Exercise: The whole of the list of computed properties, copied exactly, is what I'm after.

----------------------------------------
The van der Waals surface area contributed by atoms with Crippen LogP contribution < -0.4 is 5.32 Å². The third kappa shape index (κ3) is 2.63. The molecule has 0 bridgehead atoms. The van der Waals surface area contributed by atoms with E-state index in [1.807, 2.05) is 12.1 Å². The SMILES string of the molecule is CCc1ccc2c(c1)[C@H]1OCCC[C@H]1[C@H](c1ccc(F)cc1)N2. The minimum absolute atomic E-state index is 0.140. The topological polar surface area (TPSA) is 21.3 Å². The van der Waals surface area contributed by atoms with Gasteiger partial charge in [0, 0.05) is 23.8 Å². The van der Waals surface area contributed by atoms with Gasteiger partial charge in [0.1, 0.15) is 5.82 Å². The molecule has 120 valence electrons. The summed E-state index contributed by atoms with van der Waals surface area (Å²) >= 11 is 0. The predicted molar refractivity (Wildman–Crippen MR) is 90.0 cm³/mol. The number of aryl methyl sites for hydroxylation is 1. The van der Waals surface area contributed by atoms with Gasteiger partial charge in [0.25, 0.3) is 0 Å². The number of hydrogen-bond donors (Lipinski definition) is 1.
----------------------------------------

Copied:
The van der Waals surface area contributed by atoms with Crippen LogP contribution < -0.4 is 5.32 Å². The third kappa shape index (κ3) is 2.63. The molecule has 0 bridgehead atoms. The van der Waals surface area contributed by atoms with E-state index in [1.807, 2.05) is 12.1 Å². The SMILES string of the molecule is CCc1ccc2c(c1)[C@H]1OCCC[C@H]1[C@H](c1ccc(F)cc1)N2. The minimum absolute atomic E-state index is 0.140. The topological polar surface area (TPSA) is 21.3 Å². The van der Waals surface area contributed by atoms with Gasteiger partial charge in [0, 0.05) is 23.8 Å². The van der Waals surface area contributed by atoms with Gasteiger partial charge in [0.1, 0.15) is 5.82 Å². The molecule has 120 valence electrons. The summed E-state index contributed by atoms with van der Waals surface area (Å²) >= 11 is 0. The predicted molar refractivity (Wildman–Crippen MR) is 90.0 cm³/mol. The number of aryl methyl sites for hydroxylation is 1. The van der Waals surface area contributed by atoms with Gasteiger partial charge in [0.25, 0.3) is 0 Å². The number of hydrogen-bond donors (Lipinski definition) is 1.